For those who haven’t seen this Sofia Coppola modern classic, the premise follows two Americans who are temporarily in Japan. Upon repeatedly bumping into each other in the hotel they share, they form a friendship to help them each through their difficult times.
The first time I watched this film, I wasn’t too fond of it – expecting more to happen, a romance to develop, and more comedic scenes. Perhaps I was just not the right age to appreciate the nature of this wonderful feature, but what’s certain is that I expected this film to follow the lame tropes many modern films follow. However, what’s enjoyable about this film is the realism; the whole thing follows the nature of two lonely people who happen to stumble into one another’s lives. While Bill Murray’s character is strolling through a mid-life crisis, finding himself underwhelmed by where his career has lead him, and the lack of love shared between him and his family, we find Scarlett Johansson’s character is questioning her unfulfilled marriage as she tries to figure out what she wants to do with her life.
While it may seem from a simple description that the feature will not be very enjoyable through lack of entertainment, a simple description cannot capture the charm this film holds; both roles are extremely well performed (would you expect anything less from Murray, though?), and respectively really capture all the emotion of someone who is lost as to where to take their life, and feeling outside of everything around them.
Life can be a very daunting thing to experience, even with a goal or plan ahead of you; but when you have little that interests you, and you become increasingly dis-attached from the people in your life, that daunting feeling is followed with fear and isolation. In those times while you struggle to find something you can relate to once more, it can be easy to forget that a little understanding company can make all the difference in getting you by while you figure yourself out. As our protagonists find something they can temporarily relate to, in a country they hardly fit into, you begin to understand how necessary companionship through hard times can really make a difference.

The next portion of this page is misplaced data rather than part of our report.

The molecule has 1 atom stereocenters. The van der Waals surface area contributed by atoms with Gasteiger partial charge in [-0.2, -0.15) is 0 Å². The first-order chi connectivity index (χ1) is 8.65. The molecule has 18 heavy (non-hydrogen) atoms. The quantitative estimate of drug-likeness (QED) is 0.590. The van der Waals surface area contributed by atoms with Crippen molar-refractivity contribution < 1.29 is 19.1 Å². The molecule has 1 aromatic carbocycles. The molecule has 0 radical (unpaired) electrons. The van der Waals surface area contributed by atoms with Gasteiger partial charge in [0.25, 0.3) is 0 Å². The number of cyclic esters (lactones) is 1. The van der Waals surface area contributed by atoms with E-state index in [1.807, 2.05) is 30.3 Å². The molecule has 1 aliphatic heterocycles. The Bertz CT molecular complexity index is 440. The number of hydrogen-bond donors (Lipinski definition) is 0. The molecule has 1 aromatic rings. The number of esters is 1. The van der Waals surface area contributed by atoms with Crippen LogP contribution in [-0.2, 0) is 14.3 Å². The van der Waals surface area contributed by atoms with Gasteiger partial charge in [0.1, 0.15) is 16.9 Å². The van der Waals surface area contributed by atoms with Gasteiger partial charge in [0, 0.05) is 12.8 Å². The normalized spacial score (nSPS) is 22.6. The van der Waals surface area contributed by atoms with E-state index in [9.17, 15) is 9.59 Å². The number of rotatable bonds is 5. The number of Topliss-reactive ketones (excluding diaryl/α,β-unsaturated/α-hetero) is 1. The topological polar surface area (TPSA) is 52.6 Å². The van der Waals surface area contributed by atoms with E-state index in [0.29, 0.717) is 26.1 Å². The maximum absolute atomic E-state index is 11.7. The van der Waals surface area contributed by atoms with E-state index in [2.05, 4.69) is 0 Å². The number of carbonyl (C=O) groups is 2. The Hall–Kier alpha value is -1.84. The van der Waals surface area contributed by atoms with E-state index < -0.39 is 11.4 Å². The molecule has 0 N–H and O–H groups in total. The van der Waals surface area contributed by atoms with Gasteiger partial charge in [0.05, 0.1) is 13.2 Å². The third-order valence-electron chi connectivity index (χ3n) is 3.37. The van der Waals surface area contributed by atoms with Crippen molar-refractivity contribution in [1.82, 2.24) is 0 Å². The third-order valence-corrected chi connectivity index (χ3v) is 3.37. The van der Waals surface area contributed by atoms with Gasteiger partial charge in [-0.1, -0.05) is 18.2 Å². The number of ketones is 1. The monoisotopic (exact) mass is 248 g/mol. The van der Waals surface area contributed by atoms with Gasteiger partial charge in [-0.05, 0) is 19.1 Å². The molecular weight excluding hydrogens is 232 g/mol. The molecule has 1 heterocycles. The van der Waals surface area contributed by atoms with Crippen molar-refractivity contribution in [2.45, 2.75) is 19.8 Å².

One of my favourite aspects of this feature is the lack of dialogue. To some, that may sound quite boring, but I feel it really makes the feature more relate-able for the audience. While many films are made purely for escapism, so the viewer can leave their reality behind for a while and they can engulf themselves temporarily in a life they don’t lead, some are best made with realism behind them to allow the audience to think about life in relation to film. As the wondrous Hayao Miyazaki explained about his ground breaking best seller film, Spirited Away (2001), that there are many scenes in between all the noise and plot where the protagonist and her surrounding scenery is calm (often with her looking into the distance), because a film needs moments of quiet between the action to allow the audience to take in what they’ve seen and appreciate everything. I feel this is well shown throughout Lost in Translation as well, as there are many scenes inter cut of a character calming enjoying something alone, or walking through a quiet park, while other scenes will have them running and surrounded by traffic on the streets and roads. It reminds you that life isn’t always filled with things happening, and sometimes you need to enjoy the solitude as much as the excitement.
I know a few people who’ve said the don’t like this film because they were let down by the fact they didn’t involve themselves with one another romantically. As I said earlier, I also expected this to happen upon my first viewing and was confused as to why they didn’t hook up. After another watch, I realised that there is no reason for them to start a relationship beyond what they have: a supportive friendship. Because of this expectation, I think many people under appreciate what the characters do share, and it makes life seem a lot more fake to me. There are many times where you will find you may share great chemistry with another person, but that doesn’t mean you need to start dating and possibly ruin the great relationship you already have. I stumbled across a quote from Miyazaki (that’s the last time I mention him in this review, I swear) that perfectly sums this up:
I believe this is exactly what Coppola’s intention was between her most famous characters.
As is the way with any of Copolla’s features, the cinematography in this movie is beautiful and really something to aspire to for many film makers, in my opinion. I would go as far as to say that majority of the feature is something I would gladly have a frame of on my wall, from scenes where Johannson is gazing out of her hotel window, to Murray walking down a busy Tokyo street. The whole thing from start to finish is truly beautiful to watch. If the film itself doesn’t interest you, I’d urge anyone to watch it for the cinematography alone!